original composition by acclaimed composer Ian Munro based on the children’s book, Leonard the Lyrebird.  Written by Jodie McLeod and illustrated by Eloise Short, both Blue Mountains locals, Leonard the Lyrebird is a popular Australian bush animal story about friendship and bravery that connects children and their families with the Blue Mountains. Continue reading LEONARD THE LYREBIRD- A MUSICAL STORY AT SCENIC WORLD. GIVEAWAY WITH RIDES!.


“Have you fallen in with a mad cast of plucky, down at heel characters?” asks a surprising antagonist in Patrick de Witt’s surprising and delightful new novel, FRENCH EXIT.

The query comes from a cat, which gives this hilariously biting satire a touch of the mog magicals, a feline flourish that fuels the narrative and keeps it purring.

Think Auntie Mame out of Edward St Aubyn’s Melrose saga, FRENCH EXIT is the kind of book that sparks envy in other writers, procurement by motion picture producers, and competition from actors hoping to play these characters and wrap their mouths around the glorious dialogue. Continue reading FRENCH EXIT: AN EXIT WORTH ESCAPING THROUGH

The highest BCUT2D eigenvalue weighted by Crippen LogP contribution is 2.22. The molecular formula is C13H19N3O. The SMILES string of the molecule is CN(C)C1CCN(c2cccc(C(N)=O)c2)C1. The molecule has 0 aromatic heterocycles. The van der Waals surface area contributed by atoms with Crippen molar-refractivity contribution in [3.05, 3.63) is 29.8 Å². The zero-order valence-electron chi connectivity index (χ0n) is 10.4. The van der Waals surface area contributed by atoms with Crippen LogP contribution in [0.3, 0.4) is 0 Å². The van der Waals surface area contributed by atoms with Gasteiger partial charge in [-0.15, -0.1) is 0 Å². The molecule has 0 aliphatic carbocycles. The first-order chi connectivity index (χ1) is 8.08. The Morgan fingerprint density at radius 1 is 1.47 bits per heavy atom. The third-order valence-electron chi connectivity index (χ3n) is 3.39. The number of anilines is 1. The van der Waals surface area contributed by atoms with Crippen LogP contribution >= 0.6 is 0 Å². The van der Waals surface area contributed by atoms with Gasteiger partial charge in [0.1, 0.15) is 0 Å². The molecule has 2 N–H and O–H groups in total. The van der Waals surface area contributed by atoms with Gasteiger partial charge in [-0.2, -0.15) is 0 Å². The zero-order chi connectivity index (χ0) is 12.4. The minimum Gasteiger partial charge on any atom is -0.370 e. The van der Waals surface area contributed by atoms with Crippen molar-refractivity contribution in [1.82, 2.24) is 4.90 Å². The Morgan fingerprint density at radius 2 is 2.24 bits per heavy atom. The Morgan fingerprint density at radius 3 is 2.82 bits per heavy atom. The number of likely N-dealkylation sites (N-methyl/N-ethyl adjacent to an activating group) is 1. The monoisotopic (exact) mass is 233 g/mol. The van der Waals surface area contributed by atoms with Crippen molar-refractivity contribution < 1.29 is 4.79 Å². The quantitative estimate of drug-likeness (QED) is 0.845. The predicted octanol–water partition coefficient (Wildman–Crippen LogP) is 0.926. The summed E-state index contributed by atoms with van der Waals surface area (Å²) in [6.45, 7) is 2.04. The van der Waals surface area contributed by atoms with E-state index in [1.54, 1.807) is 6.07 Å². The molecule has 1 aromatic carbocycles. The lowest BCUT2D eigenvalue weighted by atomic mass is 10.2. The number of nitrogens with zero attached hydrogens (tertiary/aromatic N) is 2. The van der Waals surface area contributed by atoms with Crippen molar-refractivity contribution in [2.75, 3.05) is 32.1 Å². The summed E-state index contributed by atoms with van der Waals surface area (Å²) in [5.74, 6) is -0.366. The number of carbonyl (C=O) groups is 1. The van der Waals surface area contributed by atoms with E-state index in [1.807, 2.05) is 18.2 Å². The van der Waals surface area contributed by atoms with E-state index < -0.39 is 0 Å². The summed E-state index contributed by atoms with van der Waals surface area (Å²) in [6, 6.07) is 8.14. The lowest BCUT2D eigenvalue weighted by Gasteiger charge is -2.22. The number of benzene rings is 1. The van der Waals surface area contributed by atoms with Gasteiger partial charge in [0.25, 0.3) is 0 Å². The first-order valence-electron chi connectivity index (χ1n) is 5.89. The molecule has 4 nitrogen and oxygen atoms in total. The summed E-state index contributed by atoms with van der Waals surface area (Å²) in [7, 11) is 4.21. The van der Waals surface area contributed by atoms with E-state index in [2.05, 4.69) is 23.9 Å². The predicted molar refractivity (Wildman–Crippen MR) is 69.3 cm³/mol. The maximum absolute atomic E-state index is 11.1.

To some Australians Shane Warne is a legend but others see him as deeply flawed. To set the record straight  and dispel some of these  views, Shane Warne has written his pull no punches autobiography, NO SPIN. Some will be interested in his cricketing career including the co called Ball Of The Century to dismiss Mike Gatting as well as his history making 700th Test wicket. The  Sultan of Spin also sheds light on the art of leg-spin bowling, unveiling how he delivered some of his most potent deliveries.

Then there is the other Shane Warne, with scandal involving the use of a diuretic pill in South Africa, and allegations of links to Indian cricket betting. After pledging  that he would not smoke there is the busting of this pledge by a schoolboy. There are his hair restorative commercials and of-course his magazine page filling relationship with Elizabeth Hurley. Shane Warne’s book does not shy away from  any of these controversies, facing them head-on. Continue reading SHANE WARNE’S AUTOBIOGRAPHY : NO SPIN


Move over Phryne Fisher, there’s a new female investigator on the block and she’s just as stunning, sassy and a dogged sleuth for the truth.